In a recent issue of Stem Cell Research & Therapy, Lan et al. [1] demonstrated that transplantation of hypoxia-preconditioned MSCs exerted better therapeutic effects in a mouse model of bleomycin-induced pulmonary fibrosis and enhanced the survival rate of engrafted MSCs, partially due to upregulation of hepatocyte growth factor (HGF).

Main text

Repair of fibrotic lung parenchyma remains a significant clinical challenge. All currently available therapeutic trials in IPF are severely limited due to the lack of a clear understanding of the natural history of the disease. To date, treatment of IPF has been based on the concept that inflammation leads to injury; thus, most therapies have been based on eliminating or suppressing the inflammatory component through administration of anti-inflammatory agents including corticosteroids, immunosuppressants/cytotoxic drugs (e.g., azathioprine, cyclophosphamide), and anti-fibrotic agents (e.g., colchicine or D-penicillamine), alone or in combination [2]. Despite this variety of pharmacological options, no drug-based therapy has been proven unequivocally to alter or reverse the fibrotic process.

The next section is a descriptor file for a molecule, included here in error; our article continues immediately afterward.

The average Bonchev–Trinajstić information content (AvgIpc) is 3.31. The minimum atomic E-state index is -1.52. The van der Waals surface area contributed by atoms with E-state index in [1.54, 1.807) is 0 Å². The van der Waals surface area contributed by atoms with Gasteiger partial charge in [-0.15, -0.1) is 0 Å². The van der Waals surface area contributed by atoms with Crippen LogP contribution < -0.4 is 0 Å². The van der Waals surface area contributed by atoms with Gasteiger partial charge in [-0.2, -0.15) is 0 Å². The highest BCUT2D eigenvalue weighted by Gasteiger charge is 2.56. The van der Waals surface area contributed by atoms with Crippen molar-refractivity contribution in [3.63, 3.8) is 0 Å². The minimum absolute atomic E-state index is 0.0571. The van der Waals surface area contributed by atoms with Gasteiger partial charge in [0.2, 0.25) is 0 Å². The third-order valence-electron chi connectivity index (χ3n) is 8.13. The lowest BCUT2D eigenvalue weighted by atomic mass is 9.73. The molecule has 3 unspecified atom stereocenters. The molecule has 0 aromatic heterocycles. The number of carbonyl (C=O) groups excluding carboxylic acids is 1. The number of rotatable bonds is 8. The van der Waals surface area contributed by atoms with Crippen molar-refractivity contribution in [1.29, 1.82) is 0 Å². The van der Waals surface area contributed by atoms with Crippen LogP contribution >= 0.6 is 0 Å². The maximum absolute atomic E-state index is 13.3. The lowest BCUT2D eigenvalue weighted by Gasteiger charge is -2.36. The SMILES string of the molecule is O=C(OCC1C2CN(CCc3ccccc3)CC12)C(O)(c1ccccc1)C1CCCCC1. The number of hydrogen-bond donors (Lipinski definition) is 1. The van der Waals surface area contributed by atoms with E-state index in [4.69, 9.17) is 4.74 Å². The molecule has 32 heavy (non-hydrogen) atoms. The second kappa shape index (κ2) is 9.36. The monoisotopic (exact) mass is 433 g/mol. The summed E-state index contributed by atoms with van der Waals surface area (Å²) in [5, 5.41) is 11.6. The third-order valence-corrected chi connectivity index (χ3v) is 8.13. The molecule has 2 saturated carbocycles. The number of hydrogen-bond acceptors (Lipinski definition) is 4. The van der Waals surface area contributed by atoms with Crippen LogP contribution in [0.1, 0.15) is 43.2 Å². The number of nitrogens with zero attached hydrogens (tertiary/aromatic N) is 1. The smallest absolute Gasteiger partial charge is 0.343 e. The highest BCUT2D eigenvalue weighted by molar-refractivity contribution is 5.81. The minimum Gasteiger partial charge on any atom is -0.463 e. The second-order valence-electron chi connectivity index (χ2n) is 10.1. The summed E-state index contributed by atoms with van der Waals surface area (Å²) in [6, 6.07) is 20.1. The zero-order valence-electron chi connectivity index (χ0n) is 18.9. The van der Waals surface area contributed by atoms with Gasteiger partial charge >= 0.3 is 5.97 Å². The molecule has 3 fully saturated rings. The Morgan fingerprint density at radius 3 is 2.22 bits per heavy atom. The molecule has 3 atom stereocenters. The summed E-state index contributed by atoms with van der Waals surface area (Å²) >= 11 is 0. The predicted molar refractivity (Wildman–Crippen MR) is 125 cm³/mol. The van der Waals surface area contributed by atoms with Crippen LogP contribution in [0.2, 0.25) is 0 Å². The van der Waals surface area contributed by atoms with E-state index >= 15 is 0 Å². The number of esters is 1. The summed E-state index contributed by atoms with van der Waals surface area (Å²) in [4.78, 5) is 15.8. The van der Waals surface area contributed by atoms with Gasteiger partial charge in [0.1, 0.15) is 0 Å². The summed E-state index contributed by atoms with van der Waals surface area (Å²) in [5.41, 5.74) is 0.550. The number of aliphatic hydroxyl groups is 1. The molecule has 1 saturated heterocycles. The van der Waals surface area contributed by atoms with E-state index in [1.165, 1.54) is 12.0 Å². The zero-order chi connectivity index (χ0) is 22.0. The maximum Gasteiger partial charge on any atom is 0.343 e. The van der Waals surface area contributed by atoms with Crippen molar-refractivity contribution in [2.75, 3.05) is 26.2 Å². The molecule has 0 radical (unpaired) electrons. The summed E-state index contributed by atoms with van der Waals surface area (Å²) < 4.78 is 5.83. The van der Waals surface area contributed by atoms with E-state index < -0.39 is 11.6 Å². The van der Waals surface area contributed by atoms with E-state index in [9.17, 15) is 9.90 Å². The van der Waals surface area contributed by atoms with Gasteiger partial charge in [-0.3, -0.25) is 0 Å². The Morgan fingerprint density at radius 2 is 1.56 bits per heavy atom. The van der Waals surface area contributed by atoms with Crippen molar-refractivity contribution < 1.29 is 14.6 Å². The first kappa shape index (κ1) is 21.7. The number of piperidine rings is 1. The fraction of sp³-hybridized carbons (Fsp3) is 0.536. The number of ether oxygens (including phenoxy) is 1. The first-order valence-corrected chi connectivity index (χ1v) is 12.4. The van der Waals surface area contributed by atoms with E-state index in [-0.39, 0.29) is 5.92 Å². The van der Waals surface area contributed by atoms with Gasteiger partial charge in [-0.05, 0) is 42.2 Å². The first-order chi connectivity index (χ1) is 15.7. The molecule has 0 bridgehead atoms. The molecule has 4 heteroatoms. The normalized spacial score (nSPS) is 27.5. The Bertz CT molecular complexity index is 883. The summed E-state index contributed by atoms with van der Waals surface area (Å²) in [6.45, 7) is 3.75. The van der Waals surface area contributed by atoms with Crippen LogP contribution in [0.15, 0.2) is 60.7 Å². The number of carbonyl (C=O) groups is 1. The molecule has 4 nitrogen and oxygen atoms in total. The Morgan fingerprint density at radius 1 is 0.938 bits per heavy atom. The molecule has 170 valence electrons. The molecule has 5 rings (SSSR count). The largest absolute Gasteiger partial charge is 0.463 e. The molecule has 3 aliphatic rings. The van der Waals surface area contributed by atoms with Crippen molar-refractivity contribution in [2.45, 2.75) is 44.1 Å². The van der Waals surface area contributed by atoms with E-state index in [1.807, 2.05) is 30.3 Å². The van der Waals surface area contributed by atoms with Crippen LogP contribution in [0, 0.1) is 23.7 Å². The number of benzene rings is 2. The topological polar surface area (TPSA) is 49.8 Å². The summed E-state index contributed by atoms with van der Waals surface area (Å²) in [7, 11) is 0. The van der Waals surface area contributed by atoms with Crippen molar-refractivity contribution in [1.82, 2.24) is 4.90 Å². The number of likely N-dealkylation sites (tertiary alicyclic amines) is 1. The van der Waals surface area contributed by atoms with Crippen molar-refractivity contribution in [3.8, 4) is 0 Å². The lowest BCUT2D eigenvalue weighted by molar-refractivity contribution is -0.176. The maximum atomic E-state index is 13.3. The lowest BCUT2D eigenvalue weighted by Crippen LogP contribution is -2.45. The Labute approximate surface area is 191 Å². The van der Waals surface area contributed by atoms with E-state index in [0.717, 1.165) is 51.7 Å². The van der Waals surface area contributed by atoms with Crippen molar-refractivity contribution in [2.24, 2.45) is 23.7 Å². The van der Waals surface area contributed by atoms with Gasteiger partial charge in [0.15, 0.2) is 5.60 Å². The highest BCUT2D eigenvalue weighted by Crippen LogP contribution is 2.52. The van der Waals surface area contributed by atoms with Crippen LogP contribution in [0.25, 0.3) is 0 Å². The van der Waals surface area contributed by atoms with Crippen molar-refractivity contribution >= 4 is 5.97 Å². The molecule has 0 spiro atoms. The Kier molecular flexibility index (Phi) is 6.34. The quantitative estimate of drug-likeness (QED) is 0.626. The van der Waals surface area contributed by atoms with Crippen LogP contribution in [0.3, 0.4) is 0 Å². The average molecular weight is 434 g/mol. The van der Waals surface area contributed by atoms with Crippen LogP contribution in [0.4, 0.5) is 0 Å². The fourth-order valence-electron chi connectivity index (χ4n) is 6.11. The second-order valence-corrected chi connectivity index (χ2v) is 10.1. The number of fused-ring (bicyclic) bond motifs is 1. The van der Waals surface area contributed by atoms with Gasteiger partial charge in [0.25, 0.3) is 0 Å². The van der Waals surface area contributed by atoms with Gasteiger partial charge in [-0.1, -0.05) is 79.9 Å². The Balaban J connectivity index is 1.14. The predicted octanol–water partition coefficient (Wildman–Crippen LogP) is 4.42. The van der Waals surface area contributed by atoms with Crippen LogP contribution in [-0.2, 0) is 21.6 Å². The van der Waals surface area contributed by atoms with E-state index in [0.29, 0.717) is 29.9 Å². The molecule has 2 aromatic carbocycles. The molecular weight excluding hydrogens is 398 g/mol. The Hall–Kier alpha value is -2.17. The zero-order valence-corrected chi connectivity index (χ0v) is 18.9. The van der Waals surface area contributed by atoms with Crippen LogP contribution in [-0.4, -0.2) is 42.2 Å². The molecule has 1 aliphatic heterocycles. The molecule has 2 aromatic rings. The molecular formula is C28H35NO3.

MSC-based therapy is an attractive alternative approach for the treatment of IPF, as MSCs home to sites of injury, inhibit inflammation, and contribute to epithelial tissue repair [3]. In addition, MSCs secrete paracrine mediators with antiapoptotic, anti-inflammatory, and antifibrotic effects [3]. Álvarez et al. [4] showed that lung-engrafted MSCs possessed the ability to ameliorate fibrotic effects in mice challenged with bleomycin. However, despite reported successes, the amount of engrafted MSCs decreased dramatically 1 day after transplantation due to exposure to harsh, toxic, and oxidative microenvironments [3]. New strategies to optimize cell therapy outcomes are therefore being investigated. A recent study involving overexpression of antioxidants, chemokine receptors, antiapoptotic genes, prosurvival genes, or growth factors in engrafted stem cells has shown improved cell survival following transplantation [5]. Additionally, cells may be preconditioned by sublethal exposure to selected stressors to induce prior expression of cytoprotective genes before subsequent lethal challenges [6]. Cellular preconditioning may include exposure of cells to physiological stimuli such as heat shock, small-molecule pharmacological agents, cytokines, growth factors, biophysical stimuli, or hypoxia [7]. Choosing appropriate preconditioning strategies may provide a simple yet effective way of promoting survival, enhancing regenerative properties, and boosting the tissue repair capability of transplanted cells in stem cell-based therapy [8].